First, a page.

He has paid his dues over the years, making steady progress. "I knew I was quite quick, playing football, but I was in secondary before I discovered I could run, doing cross-country. So my dad took me to Swindon athletic club."

He won the indoor under-17 1500m title the only time he contested a Scottish track championship, and was fourth in the English Schools 3000m as an intermediate boy. He also won the AAA Indoor 3000m title at under-17, and the under-20 AAA 3000m title in 2004 and 2006, as well as the British student title at the same distance indoors in 2007. He has represented Scotland at under-20 and under-23 – the latter on road, track and cross country – but when he races the 800m at Loughborough tomorrow it will be his first senior appearance in the dark blue. His only British vest came at the World Student Games last year in China, where he finished seventh in the final.

His mum, Helen, is from Easterhouse, and dad, John, is from Burnside. "But I was born in Germany, where dad worked with the European Space Agency. He has a Phd in chemistry, but was helping put satellites into space. We moved to Chippenham, in Wiltshire when I was about five, but I have 100% Scottish blood in my veins.

"I'd never have considered running for England, even though I was a laughing stock at school, apart from 1998, when Scotland made a decent show against Brazil. I had to put up with a bunch of sh*t from my mates for Scotland being lousy. Of course, I told them that I was the lucky one. If England were in a tournament with 32 teams, telling everyone they could be world champions, I'd tell them they had only one team to support, while I had 31."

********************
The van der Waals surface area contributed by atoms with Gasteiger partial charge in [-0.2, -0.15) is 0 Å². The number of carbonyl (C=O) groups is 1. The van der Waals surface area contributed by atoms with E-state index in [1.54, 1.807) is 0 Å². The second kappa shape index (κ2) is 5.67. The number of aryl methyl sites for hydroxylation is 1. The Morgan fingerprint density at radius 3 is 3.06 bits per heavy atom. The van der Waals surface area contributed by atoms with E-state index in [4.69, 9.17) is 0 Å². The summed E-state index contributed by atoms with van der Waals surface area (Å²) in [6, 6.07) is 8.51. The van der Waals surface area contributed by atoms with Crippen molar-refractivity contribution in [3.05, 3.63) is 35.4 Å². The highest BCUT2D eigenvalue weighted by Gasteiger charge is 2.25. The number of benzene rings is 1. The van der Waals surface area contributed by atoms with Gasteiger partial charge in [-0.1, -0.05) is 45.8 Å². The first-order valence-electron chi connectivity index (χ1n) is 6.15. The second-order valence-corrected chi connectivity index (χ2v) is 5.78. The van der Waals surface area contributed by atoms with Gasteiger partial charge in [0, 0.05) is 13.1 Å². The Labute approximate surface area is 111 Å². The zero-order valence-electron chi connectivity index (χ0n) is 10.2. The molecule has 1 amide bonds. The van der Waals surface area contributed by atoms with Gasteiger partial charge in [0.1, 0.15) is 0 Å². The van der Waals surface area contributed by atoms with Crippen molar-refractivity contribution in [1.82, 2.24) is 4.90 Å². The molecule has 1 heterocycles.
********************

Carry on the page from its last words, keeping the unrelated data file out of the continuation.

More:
His coach, Welsh internationalist James Thie, was good enough to finish fourth and sixth in two World Indoor finals, and made European and Commonwealth finals, most recently Delhi, in 2010. "It means I can still do some of the sessions with Dave," said Thie. "I hope to make the final at the Olympic trials. And if I do, I will act as a pace-maker for Dave."

Bishop reckons the Olympics are attainable. "I only vaguely remember Sydney, but was inspired by Kelly Holmes doing the double in Athens, and Hicham El Guerrouj doing the 1500/5000 double there. I pictured myself doing an Olympic double. Well, I will be 25 in London. I hope to be there, and make the final."

He runs the 800m tomorrow, and is convinced he is ready for a breakthrough at the shorter distance. "I have yet to break 1:50, but in the right race and decent conditions, I'd hope at least to go under 1:49."

Loughborough host tomorrow's match against Scotland, England, Wales, GB Juniors, and a British Universities team which includes six Scots.

All-time Scottish rankings at 1500m

3:33.83 John Robson Sept 1979

3:34.01 Graham Williamson June 1983

3:35.66 Frank Clement Aug 1978

3:36.53 David Strang July 1994

3:37.51 David Bishop Apr 2012

3:37.75 Jon McCallum Aug 2000

3:37.95 Chris O'Hare Apr 2012

3:38.08 Tom Hanlon June 1992

3:38.22 Peter Stewart July 1972

3:38.66 Glen Stewart May 1996

Data courtesy of Scottish Association of Track Statisticians